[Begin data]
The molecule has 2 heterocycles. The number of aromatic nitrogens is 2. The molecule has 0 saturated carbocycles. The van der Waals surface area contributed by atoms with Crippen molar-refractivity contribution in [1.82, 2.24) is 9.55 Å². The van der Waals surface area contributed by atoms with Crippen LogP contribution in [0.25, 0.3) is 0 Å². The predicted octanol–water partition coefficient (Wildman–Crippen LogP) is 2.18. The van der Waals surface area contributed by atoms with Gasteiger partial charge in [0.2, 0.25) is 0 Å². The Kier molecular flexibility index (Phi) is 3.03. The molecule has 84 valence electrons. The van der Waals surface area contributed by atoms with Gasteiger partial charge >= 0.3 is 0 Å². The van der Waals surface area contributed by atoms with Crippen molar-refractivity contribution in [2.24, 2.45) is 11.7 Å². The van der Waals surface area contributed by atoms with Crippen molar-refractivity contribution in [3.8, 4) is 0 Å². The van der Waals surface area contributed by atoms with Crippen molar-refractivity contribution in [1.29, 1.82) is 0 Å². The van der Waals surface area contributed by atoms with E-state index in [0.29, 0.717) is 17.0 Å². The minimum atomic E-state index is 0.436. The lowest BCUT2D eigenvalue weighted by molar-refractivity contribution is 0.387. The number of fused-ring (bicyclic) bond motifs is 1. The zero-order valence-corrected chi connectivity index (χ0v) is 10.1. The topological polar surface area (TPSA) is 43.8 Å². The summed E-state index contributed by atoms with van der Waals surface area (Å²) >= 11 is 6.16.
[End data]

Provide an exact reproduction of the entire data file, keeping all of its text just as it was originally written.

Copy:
The molecule has 2 heterocycles. The number of aromatic nitrogens is 2. The molecule has 0 saturated carbocycles. The van der Waals surface area contributed by atoms with Crippen molar-refractivity contribution in [1.82, 2.24) is 9.55 Å². The van der Waals surface area contributed by atoms with Crippen LogP contribution in [0.25, 0.3) is 0 Å². The predicted octanol–water partition coefficient (Wildman–Crippen LogP) is 2.18. The van der Waals surface area contributed by atoms with Gasteiger partial charge in [0.2, 0.25) is 0 Å². The Kier molecular flexibility index (Phi) is 3.03. The molecule has 84 valence electrons. The van der Waals surface area contributed by atoms with Gasteiger partial charge >= 0.3 is 0 Å². The van der Waals surface area contributed by atoms with Crippen molar-refractivity contribution in [2.24, 2.45) is 11.7 Å². The van der Waals surface area contributed by atoms with Crippen molar-refractivity contribution in [3.8, 4) is 0 Å². The van der Waals surface area contributed by atoms with Crippen molar-refractivity contribution in [1.29, 1.82) is 0 Å². The van der Waals surface area contributed by atoms with E-state index in [0.29, 0.717) is 17.0 Å². The minimum atomic E-state index is 0.436. The lowest BCUT2D eigenvalue weighted by molar-refractivity contribution is 0.387. The number of fused-ring (bicyclic) bond motifs is 1. The zero-order valence-corrected chi connectivity index (χ0v) is 10.1. The topological polar surface area (TPSA) is 43.8 Å². The summed E-state index contributed by atoms with van der Waals surface area (Å²) >= 11 is 6.16.